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Leaders Plan for CVC Governance

As one Senate staffer put it last week, Congressional leaders have “at long last” devised a governance plan for the new Capitol Visitor Center when it transitions from a construction project to a fully operational facility.

The delay in developing a governance plan had been caused, in part, by a disagreement between the House and Senate that boiled down to how much confidence either side has in the Architect of the Capitol’s office. In the end, Speaker Nancy Pelosi (D-Calif.), House Minority Leader John Boehner (R-Ohio), Senate Majority Leader Harry Reid (D-Nev.) and Senate Minority Leader Mitch McConnell (R-Ky.) developed a compromise that leans toward the Senate preference of keeping the CVC in the AOC chain of command.

According to one lawmaker, because officials have seen “some proven significant deficiencies with the AOC,” House Members wanted the CVC’s executive director to report directly to Congress outside of the AOC bureaucracy. Many of those concerns — including management practices, cost overruns and delays at the construction site — have been aired in recent hearings of the House Appropriations subcommittee on the legislative branch.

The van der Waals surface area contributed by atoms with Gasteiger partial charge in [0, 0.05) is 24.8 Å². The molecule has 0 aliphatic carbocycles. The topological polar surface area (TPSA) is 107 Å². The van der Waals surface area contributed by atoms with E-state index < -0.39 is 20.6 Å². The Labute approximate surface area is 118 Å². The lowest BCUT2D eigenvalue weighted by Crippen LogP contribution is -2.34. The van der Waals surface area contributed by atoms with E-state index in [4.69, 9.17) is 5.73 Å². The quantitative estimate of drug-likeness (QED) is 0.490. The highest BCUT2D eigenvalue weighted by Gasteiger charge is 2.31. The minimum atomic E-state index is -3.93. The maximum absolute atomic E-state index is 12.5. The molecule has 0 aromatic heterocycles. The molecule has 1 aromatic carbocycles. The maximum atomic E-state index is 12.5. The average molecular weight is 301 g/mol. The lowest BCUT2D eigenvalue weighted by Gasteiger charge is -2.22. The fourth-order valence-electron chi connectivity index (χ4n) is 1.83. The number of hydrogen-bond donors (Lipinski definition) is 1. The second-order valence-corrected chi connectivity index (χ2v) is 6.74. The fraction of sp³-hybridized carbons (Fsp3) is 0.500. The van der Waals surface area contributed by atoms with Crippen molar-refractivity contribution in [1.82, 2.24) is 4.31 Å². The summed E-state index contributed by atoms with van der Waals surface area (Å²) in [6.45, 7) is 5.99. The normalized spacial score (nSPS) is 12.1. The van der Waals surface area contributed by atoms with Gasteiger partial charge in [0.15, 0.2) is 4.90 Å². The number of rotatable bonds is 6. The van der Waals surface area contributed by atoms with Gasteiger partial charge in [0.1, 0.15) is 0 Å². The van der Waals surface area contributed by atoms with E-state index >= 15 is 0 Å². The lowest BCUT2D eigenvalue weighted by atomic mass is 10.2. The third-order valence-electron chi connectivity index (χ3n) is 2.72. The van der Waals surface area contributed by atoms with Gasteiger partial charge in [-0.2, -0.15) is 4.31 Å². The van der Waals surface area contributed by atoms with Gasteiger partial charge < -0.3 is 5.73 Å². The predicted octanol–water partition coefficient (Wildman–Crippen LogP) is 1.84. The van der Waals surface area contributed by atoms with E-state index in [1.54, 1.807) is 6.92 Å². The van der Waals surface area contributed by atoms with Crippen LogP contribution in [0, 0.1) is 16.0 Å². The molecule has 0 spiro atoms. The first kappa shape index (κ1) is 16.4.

Senate officials have “more confidence” in the AOC’s ability to handle the job, the lawmaker said.

Meanwhile, the lack of a management plan for the CVC had been cited by at least one Member in recent months as the reason why two individuals have turned down offers to run the massive new facility and a third withdrew from consideration before an offer was made.

In the end, the leaders decided that the administration and management of the new facility and its visitor services will be carried out within the AOC organization, but according to a letter signed by the top four lawmakers, “that conclusion is based on the condition that managing the operations and administration of the CVC shall be carried out as a separate, self-contained line of business for the AOC, independently run under the direct management of a Chief Executive Officer for Visitor Services.”

Rep. Debbie Wasserman Schultz (D-Fla.), the chairwoman of the legislative branch subcommittee, noted Friday that in coming up with the governance plan, “a reasonable compromise” was reached among the leadership.

“Clearly this was not the House’s preference but we felt, and the Speaker ultimately decided, that the best thing and ultimately the most responsible thing was to move forward with getting the CVC’s fiscal house in order,” Wasserman Schultz said. “We’ve got to make sure we have some leadership, and continuing to leave the CVC’s management to the Architect, who is basically the only one dealing with it at this point, that would be more irresponsible.”

She added that the longer the CVC had uncertainty over its governance, “the more it hinders our ability to hire the best and brightest person.”

Following the decision, the Architect of the Capitol’s office organized a CVC “operations transition team” under the leadership of the agency’s chief administrative officer, David Ferguson, who will now be working full-time on transition issues leading up to the CVC’s opening, which according to recent construction reports will happen in September 2008.